Caregivers burnout is a real thing. It doesn’t mean that the person does not love you. It means they’re having a hard time coping with the situation in general. Usually counselling would be an ideal situation for this person (the spouse dealing with the caregivers burnout).

Eventually after sometime apart my boyfriend realize that he wanted to be with me. We came back together and work on our relationship and agreed that should this happen in the future again have a feeling burnt out I needing a break he needed to say so.

Caregivers need to take time for themselves, they need to have an activity (something just for them) for a few hours every week so they can recharge.”

Thank you for sharing your story about caregivers burnout. It is real, it is something that needs much more awareness. It can do harm to both parties, please learn more about it here

Karissa, Advocating At Her School


Karissa  has been on the blog before, and was asked by her school newspaper to write a short excerpt about living with EDS.

 The following in quotations is what she wrote for her school newspaper. Thank you again Karissa for sharing your story on the blog you can find her story here

 Please enjoy the following short excerpt from her school newspaper. 

“When I was asked to write this article, at first I was extremely nervous because I do not want sympathy nor am I asking for the judgment to stop. What I do ask is to have a fair chance to earn your opinion, whether that be positive or negative. Everyone deserves a fair chance, regardless of what they’re going through or who they are.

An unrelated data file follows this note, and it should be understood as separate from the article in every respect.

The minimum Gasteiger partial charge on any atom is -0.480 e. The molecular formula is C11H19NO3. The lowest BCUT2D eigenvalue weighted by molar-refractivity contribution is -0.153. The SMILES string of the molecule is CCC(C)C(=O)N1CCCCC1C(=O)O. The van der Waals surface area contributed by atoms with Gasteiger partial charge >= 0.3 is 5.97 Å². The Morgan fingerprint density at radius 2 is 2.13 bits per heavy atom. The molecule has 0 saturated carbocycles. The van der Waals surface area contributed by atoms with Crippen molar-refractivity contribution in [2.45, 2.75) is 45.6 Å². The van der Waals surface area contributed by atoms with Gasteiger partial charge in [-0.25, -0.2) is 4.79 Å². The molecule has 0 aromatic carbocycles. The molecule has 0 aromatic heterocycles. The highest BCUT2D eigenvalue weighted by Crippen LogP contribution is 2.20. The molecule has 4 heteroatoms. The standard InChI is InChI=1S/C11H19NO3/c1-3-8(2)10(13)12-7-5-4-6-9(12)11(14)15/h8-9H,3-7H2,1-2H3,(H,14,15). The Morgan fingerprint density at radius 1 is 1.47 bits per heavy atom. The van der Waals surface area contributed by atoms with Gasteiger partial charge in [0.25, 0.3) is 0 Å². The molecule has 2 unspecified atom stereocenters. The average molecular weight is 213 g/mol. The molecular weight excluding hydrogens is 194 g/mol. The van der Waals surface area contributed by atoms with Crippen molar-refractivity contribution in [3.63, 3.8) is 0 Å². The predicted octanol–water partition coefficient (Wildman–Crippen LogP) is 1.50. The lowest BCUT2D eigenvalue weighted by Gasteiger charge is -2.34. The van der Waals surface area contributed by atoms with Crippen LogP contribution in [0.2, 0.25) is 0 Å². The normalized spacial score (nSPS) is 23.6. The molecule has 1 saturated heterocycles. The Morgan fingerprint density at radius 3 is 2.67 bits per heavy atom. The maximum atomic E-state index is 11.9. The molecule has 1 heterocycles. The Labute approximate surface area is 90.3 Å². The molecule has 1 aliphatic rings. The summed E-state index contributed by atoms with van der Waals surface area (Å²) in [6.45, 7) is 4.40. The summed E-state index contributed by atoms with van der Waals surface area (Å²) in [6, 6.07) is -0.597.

What a freak, there’s no way anyone could get hurt so easily” she says smirking, without realizing I was still in ear shot. After all, no snowflake thinks it’s the cause of the avalanche. Being sick is difficult, but no pain comes close to the feeling of people judging me without at least trying to see both sides of my story. I’m writing to inform you of my condition and how it’s effected my life and hopefully bring comfort to others in showing them they’re not alone.

I have Ehlers-Danlos Syndrome, a rare genetic condition. Basically, picture being a person as being a house. Your bones are the bricks and your collagen is the cement, what holds the house together. This condition means my bones are still bricks, but my collagen is like chewing gum. Needless to say, my house falls apart. I dislocate joints and ligaments on a daily basis. This causes extreme pain, swelling, and hyper flexibility (which can damage cartilage)

In the past 8 months alone, I have averaged 3 appointments a work week, which is essentially being at the hospital or doctors office every other day. Additionally, I frequently wear casts or braces to protect my body. Sometimes, this is to heal and strengthen joints, and sometimes it’s being proactive to avoid an injury.

Being diagnosed with a life long illness at seventeen years old, some people might think no good came out of this, but that’s not the case. I learned who my friends truly were, when I need someone to lean on. I learned how to communicate better with teachers because on occasion I would have to miss class. I’ve become stronger because of who EDS has made me become.”

Karissa I am honoured to know you, and also proud of you for advocating for Ehlers-Danlos Syndrome at your school. Hope you have a wonderful day full of hope.